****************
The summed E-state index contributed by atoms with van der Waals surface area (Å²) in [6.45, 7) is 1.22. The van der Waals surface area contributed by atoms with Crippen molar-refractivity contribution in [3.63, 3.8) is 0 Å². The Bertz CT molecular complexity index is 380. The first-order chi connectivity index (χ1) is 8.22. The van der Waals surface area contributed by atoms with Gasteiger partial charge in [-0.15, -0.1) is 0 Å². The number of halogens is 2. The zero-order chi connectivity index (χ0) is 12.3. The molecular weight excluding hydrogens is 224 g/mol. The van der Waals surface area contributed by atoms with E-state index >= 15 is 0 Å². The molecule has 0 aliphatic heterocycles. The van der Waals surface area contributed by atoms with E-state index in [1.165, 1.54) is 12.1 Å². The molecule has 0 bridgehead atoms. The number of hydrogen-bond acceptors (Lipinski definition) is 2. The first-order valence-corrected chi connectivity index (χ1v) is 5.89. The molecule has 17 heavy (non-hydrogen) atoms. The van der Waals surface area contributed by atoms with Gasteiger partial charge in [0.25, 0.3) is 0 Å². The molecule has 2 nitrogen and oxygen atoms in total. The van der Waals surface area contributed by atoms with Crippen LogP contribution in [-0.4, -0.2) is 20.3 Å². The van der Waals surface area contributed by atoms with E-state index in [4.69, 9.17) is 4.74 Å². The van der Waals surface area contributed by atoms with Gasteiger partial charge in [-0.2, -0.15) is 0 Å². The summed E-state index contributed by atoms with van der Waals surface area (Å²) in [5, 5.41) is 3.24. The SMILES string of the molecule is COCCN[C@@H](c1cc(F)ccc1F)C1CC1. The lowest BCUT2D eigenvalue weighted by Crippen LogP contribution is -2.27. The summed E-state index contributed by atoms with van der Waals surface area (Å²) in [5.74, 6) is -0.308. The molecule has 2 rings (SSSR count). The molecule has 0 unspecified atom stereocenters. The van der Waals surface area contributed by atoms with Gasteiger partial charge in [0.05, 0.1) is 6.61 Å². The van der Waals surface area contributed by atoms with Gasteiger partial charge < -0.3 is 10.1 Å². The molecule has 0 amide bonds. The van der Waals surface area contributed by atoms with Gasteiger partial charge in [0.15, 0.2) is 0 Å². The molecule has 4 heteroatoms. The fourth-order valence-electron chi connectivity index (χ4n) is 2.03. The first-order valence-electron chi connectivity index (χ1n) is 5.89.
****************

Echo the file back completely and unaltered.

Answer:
The summed E-state index contributed by atoms with van der Waals surface area (Å²) in [6.45, 7) is 1.22. The van der Waals surface area contributed by atoms with Crippen molar-refractivity contribution in [3.63, 3.8) is 0 Å². The Bertz CT molecular complexity index is 380. The first-order chi connectivity index (χ1) is 8.22. The van der Waals surface area contributed by atoms with Gasteiger partial charge in [-0.15, -0.1) is 0 Å². The number of halogens is 2. The zero-order chi connectivity index (χ0) is 12.3. The molecular weight excluding hydrogens is 224 g/mol. The van der Waals surface area contributed by atoms with E-state index >= 15 is 0 Å². The molecule has 0 aliphatic heterocycles. The van der Waals surface area contributed by atoms with E-state index in [1.165, 1.54) is 12.1 Å². The molecule has 0 bridgehead atoms. The number of hydrogen-bond acceptors (Lipinski definition) is 2. The first-order valence-corrected chi connectivity index (χ1v) is 5.89. The molecule has 17 heavy (non-hydrogen) atoms. The van der Waals surface area contributed by atoms with Gasteiger partial charge in [0.25, 0.3) is 0 Å². The molecule has 2 nitrogen and oxygen atoms in total. The van der Waals surface area contributed by atoms with Crippen LogP contribution in [-0.4, -0.2) is 20.3 Å². The van der Waals surface area contributed by atoms with E-state index in [4.69, 9.17) is 4.74 Å². The van der Waals surface area contributed by atoms with Gasteiger partial charge in [-0.2, -0.15) is 0 Å². The summed E-state index contributed by atoms with van der Waals surface area (Å²) in [5, 5.41) is 3.24. The SMILES string of the molecule is COCCN[C@@H](c1cc(F)ccc1F)C1CC1. The lowest BCUT2D eigenvalue weighted by Crippen LogP contribution is -2.27. The summed E-state index contributed by atoms with van der Waals surface area (Å²) in [5.74, 6) is -0.308. The molecule has 2 rings (SSSR count). The molecule has 0 unspecified atom stereocenters. The van der Waals surface area contributed by atoms with Gasteiger partial charge in [0.05, 0.1) is 6.61 Å². The van der Waals surface area contributed by atoms with Gasteiger partial charge < -0.3 is 10.1 Å². The molecule has 0 amide bonds. The van der Waals surface area contributed by atoms with Gasteiger partial charge in [0.15, 0.2) is 0 Å². The molecule has 4 heteroatoms. The fourth-order valence-electron chi connectivity index (χ4n) is 2.03. The first-order valence-electron chi connectivity index (χ1n) is 5.89.